Blacks are more likely than whites to sleep less than seven hours a night, and the sleep disparity is greatest in professional occupations, according to a study from Harvard School of Public Health that appeared in the American Journal of Epidemiology.
Researchers found that Black professionals had the highest prevalence of “short sleep” and white professionals had the lowest prevalence. “Short sleep” has been linked with an increased risk of health problems and even death.
“With increasing numbers of Blacks entering professional and management roles in numerous industries, it is important to investigate and address the social factors contributing to the short sleep disparities in Blacks compared with whites in general, and particularly in professional settings,” said lead author Chandra Jackson.
Researchers analyzed eight years of data from nearly 137,000 U.S. adults. Based on self-reports, 30 percent of the respondents were considered “short sleepers,” sleeping less than seven hours a night; 31 percent were “optimal sleepers,” sleeping about seven hours a night; and 39 percent were “long sleepers,” sleeping more than 7 hours a night.
After adjusting for factors such as age, demographics, health behaviors, physical activity, medical conditions, and socioeconomic status, the researchers found that among Black respondents, 37 percent were short sleepers, compared to 28 percent of whites.
Possible sleep-disrupting factors that affect Blacks more include job strain, discrimination or harassment in the workplace, limited professional and social networks providing emotional or financial support and long work hours.
In addition, Blacks are more likely than whites to do shift work, often at night, which can disrupt circadian rhythms and increase their appetite for sweet and salty foods. They are also more likely to live in urban neighborhoods with high noise levels at night.
It’s also possible that a strong desire to succeed against all odds could lead to stress, disrupted sleep and negative health effects.
Tips for better sleep
1. Stick to a sleep schedule of the same bedtime and wake-up time, even on the weekends. This helps to regulate your body’s clock and could help you fall asleep and stay asleep for the night.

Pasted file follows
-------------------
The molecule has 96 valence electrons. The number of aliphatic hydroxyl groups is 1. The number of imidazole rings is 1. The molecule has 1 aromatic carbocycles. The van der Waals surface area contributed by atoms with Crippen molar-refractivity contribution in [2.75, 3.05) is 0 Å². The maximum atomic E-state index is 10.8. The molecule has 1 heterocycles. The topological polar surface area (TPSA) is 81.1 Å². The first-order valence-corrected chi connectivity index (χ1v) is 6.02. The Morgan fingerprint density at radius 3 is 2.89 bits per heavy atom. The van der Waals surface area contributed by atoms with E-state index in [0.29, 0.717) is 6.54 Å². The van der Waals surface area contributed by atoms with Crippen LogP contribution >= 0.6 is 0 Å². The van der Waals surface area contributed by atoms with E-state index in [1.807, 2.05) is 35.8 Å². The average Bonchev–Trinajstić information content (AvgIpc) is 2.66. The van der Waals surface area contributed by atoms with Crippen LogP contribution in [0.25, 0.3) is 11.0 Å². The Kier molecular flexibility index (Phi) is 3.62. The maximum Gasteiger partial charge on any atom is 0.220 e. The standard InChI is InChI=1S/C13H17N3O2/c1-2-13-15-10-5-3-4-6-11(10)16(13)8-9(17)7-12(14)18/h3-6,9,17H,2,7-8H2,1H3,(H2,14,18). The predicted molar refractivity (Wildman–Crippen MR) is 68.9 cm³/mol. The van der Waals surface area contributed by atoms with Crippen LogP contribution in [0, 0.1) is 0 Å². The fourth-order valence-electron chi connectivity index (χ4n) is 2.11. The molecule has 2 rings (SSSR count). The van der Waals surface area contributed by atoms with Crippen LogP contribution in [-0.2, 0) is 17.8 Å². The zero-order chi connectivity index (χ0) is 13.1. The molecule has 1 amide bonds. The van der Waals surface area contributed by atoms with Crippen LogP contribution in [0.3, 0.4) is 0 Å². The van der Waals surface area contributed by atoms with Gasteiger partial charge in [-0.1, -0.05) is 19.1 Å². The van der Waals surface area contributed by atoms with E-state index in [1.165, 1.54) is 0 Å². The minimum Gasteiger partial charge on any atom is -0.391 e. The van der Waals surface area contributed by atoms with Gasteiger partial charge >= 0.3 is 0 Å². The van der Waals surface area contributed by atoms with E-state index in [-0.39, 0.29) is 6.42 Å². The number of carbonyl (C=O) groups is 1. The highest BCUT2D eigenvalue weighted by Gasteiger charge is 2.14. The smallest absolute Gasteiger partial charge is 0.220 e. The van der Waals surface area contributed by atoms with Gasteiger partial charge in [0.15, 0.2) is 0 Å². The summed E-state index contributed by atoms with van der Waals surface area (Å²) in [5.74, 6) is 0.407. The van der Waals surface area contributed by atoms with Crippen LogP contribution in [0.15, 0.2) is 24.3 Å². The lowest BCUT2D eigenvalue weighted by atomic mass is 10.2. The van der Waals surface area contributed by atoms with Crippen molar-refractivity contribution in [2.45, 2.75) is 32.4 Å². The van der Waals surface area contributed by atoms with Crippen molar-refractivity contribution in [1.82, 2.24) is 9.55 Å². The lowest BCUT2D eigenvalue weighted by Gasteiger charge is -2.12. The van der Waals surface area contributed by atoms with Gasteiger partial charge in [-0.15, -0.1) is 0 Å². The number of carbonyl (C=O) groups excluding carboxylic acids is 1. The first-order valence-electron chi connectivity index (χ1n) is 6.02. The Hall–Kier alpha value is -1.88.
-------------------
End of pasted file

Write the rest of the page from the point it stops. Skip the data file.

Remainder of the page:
2. Practice a relaxing bedtime ritual. A relaxing, routine activity right before bedtime conducted away from bright lights helps separate your sleep time from activities that can cause excitement, stress or anxiety which can make it more difficult to fall asleep, get sound and deep sleep or remain asleep.
3. Avoid naps, especially in the afternoon. Power napping may help you get through the day, but if you find that you can’t fall asleep at bedtime, eliminating even short catnaps may help.
4. Exercise daily. Vigorous exercise is best, but even light exercise is better than no activity.
5. Evaluate your room. Design your sleep environment to establish the conditions you need for sleep. Your bedroom should be cool, between 60 and 67 degrees. Your bedroom should also be free from any noise that can disturb your sleep and free from any light. Consider using blackout curtains, eye shades, ear plugs, “white noise” machines, humidifiers, fans and other devices.
6. Sleep on a comfortable mattress and pillows. Make sure your mattress is supportive.
7. Avoid alcohol, cigarettes or heavy meals in the evening. Alcohol, cigarettes and caffeine can disrupt sleep. Eating big or spicy meals can cause discomfort from indigestion that can make it hard to sleep. Avoid eating large meals for two to three hours before bedtime.
8. Avoid using electronic devices before bed or in the middle of the night.
9. Take work materials, computers and televisions out of the sleeping environment.
10. Set a bedtime that is early enough for you to get at least seven hours of sleep.
Source: National Sleep Foundation